Constantly generating and converting leads can feel a lot like being stuck in a hamster wheel. Each month, we’re running faster and faster to refill the marketing funnel from scratch, and each month, we lose more and more “leads” as they leak out of the funnel.
One way to free ourselves from this hamster wheel is to zoom out and start building an audience. If you’re running a business, getting more customers will always be a critical goal. But focusing on an engaged audience, rather than just leads, can help generate more customers in the long term because the audience feeds and builds on itself. It’s an investment for the future!
The main benefit of an audience-centric approach is that your marketing efforts are cumulative, like a snowball rolling down a hill. A bigger audience means more people talking about your company and sharing your content with colleagues, which, of course, leads to more people discovering your content, which leads to more sharing, and so on.
Before we dive any deeper, here are a couple key definitions:
A lead is someone who has expressed some level of interest in what you do, a potential customer who you’re trying to convert. The most valuable leads are those who are most likely to become customers, and a lead who’s not on the path to becoming a customer is a distraction.
An audience member is someone who consumes your content on a regular basis via your blog, email lists, social media, and so on. Highly engaged audience members will share your content and spread the word about your company, even if they’re not on the path to becoming a customer anytime soon.
Every person who encounters your brand can be an advocate and source of referrals. Instead of watching lost leads leak out of the funnel forever, an audience-centered approach converts everyone we “meet” into fans. The collective power of this audience cloud is enormous — and feeds the funnel.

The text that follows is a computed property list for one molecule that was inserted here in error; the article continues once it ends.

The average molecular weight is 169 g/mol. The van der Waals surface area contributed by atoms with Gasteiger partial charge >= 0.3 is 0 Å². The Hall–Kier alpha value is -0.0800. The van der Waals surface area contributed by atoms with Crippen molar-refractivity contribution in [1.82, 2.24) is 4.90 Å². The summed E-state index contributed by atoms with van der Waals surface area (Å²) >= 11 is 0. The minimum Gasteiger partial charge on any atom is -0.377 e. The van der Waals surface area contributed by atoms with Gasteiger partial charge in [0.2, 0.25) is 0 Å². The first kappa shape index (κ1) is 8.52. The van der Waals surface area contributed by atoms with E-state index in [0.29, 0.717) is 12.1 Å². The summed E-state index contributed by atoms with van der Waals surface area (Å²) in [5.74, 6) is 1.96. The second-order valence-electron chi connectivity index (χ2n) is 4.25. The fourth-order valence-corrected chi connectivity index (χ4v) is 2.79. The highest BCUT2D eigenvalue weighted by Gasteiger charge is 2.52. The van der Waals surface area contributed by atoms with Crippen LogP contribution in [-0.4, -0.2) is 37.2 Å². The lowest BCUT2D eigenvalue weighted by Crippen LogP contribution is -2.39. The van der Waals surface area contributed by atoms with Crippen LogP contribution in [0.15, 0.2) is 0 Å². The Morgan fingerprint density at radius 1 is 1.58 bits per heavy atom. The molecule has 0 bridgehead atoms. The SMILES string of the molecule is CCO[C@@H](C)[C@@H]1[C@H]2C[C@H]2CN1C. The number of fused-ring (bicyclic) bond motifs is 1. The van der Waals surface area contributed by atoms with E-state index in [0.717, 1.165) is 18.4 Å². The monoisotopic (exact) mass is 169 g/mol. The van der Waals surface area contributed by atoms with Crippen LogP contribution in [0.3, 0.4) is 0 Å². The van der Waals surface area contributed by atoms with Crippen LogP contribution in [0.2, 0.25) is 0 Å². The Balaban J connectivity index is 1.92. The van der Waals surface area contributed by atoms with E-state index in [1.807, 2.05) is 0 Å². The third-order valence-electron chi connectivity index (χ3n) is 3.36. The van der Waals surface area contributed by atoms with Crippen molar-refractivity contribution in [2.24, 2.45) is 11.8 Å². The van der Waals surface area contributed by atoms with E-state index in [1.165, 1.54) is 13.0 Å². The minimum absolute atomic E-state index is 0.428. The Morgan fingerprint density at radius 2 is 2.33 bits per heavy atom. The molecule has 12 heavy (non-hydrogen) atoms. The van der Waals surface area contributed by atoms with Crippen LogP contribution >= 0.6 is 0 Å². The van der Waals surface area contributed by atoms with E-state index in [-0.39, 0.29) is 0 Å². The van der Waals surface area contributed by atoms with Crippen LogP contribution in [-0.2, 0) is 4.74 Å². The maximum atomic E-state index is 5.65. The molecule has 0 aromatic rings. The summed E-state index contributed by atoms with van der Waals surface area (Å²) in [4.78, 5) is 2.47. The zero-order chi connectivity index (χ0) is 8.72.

How can you start building and engaging your audience?
You can be pretty forceful about collecting email addresses if you want to (for example, by gating your content with an email form so people have to subscribe in order to gain access to your offerings). But since our primary goal is to create trust, we strive to offer delightful, valuable content that makes people want to subscribe and keep track of what we’re doing.
In the Wistia Learning Center, we use post-roll email forms at the end of each video. These forms do generate new subscribers for us, but just as importantly, they make sense for the person on the other end. It’s unlikely anyone is searching for a way to subscribe before viewing the content, but afterwards, the form makes sense contextually.
The softer approach may cost us in terms of subscriber numbers, but it’s proven to be a better way to establish trust over time.
Prominently include the basic details of your company and/or product anywhere you’re placing content. This both establishes your credentials and means no one will leave your page wondering “what the heck is a Wistia?” As a bonus, your content marketing won’t feel sneaky if you’re super upfront about who’s producing it! Trello’s blog does a nice job with this: